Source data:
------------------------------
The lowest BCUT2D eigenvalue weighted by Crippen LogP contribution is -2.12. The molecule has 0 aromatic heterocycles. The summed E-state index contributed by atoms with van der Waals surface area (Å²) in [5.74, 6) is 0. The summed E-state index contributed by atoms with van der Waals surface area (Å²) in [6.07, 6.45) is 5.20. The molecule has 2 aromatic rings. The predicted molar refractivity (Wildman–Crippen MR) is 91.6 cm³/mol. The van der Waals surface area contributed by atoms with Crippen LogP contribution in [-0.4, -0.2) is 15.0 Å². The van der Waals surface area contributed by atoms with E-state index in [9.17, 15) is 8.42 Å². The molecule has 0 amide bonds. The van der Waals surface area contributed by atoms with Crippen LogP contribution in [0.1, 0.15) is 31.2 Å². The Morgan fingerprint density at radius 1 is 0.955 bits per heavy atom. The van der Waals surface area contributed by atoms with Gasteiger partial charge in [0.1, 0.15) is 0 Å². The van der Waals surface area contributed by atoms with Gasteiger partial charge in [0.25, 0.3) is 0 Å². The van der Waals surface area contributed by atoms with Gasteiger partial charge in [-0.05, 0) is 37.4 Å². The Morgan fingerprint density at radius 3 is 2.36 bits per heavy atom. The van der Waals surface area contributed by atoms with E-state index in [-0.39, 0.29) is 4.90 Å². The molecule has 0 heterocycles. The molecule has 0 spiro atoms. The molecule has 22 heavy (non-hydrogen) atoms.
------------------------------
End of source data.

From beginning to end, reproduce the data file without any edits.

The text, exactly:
The lowest BCUT2D eigenvalue weighted by Crippen LogP contribution is -2.12. The molecule has 0 aromatic heterocycles. The summed E-state index contributed by atoms with van der Waals surface area (Å²) in [5.74, 6) is 0. The summed E-state index contributed by atoms with van der Waals surface area (Å²) in [6.07, 6.45) is 5.20. The molecule has 2 aromatic rings. The predicted molar refractivity (Wildman–Crippen MR) is 91.6 cm³/mol. The van der Waals surface area contributed by atoms with Crippen LogP contribution in [-0.4, -0.2) is 15.0 Å². The van der Waals surface area contributed by atoms with E-state index in [9.17, 15) is 8.42 Å². The molecule has 0 amide bonds. The van der Waals surface area contributed by atoms with Crippen LogP contribution in [0.1, 0.15) is 31.2 Å². The Morgan fingerprint density at radius 1 is 0.955 bits per heavy atom. The van der Waals surface area contributed by atoms with Gasteiger partial charge in [0.1, 0.15) is 0 Å². The van der Waals surface area contributed by atoms with Gasteiger partial charge in [0.25, 0.3) is 0 Å². The van der Waals surface area contributed by atoms with Gasteiger partial charge in [-0.05, 0) is 37.4 Å². The Morgan fingerprint density at radius 3 is 2.36 bits per heavy atom. The van der Waals surface area contributed by atoms with E-state index in [-0.39, 0.29) is 4.90 Å². The molecule has 0 heterocycles. The molecule has 0 spiro atoms. The molecule has 22 heavy (non-hydrogen) atoms.